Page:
Is this a Class C amplifier?

BR-549

Joined Sep 22, 2013
4,938
OK...use your scope just like a DDM. Reference to ground and look at EVERYTHING in the circuit.

You might need to make amplitude and centering adjustments for different parts of the circuit. If the display looks solid or fuzzy......decrease time base.

Now connect the second channel (referenced to ground).......and watch different parts of the circuit at the same time that you are watching channel 1. Notice the difference?

For instance......adjust channel 2 at the top of R3752, for centered bottom half of scope screen and then look at all the other parts of circuit with channel 1 centered in top half of scope screen.

Now repeat for the base of the transistor as a reference.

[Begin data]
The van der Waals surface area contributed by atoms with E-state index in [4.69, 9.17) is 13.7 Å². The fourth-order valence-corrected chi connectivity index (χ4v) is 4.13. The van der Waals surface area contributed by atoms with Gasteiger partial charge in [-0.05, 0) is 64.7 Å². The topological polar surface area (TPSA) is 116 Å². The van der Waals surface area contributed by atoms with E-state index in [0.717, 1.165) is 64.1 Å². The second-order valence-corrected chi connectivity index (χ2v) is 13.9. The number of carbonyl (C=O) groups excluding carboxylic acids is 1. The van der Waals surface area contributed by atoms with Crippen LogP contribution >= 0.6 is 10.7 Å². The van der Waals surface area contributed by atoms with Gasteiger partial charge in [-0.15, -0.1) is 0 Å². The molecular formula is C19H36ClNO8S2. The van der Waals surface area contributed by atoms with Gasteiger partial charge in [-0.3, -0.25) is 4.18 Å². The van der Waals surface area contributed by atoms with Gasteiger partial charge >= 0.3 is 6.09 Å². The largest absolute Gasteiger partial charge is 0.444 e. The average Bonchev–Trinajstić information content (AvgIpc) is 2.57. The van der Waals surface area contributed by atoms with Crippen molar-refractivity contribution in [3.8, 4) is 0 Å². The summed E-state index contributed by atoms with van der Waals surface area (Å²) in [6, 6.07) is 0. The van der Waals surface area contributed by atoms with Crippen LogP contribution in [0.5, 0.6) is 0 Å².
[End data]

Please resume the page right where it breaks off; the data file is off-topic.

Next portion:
I assume you have compared audio channels before. This frequency will be higher....you will have to decrease time base.
And the amplitudes will be different.

Can you make any sense of what you see? Can you apply the basics?

Can you see why it's called a switch?
 

BR-549

Joined Sep 22, 2013
4,938
JMono.......hold on a second.....your missing the big picture. Please refer to the print in post #10. To understand this circuit, you need to understand how transformer T3702 works. This whole circuit is to control the flux in T3720.

This is not used as a normal transformer. T3720 supplies a controlled flux to the two/three rectifier circuits.

This is where the basics come in. Do you know what the magnetizing effect to a core is?

In this application.....we do not want it. This is what the network....D3752, C3752 and R3756 does.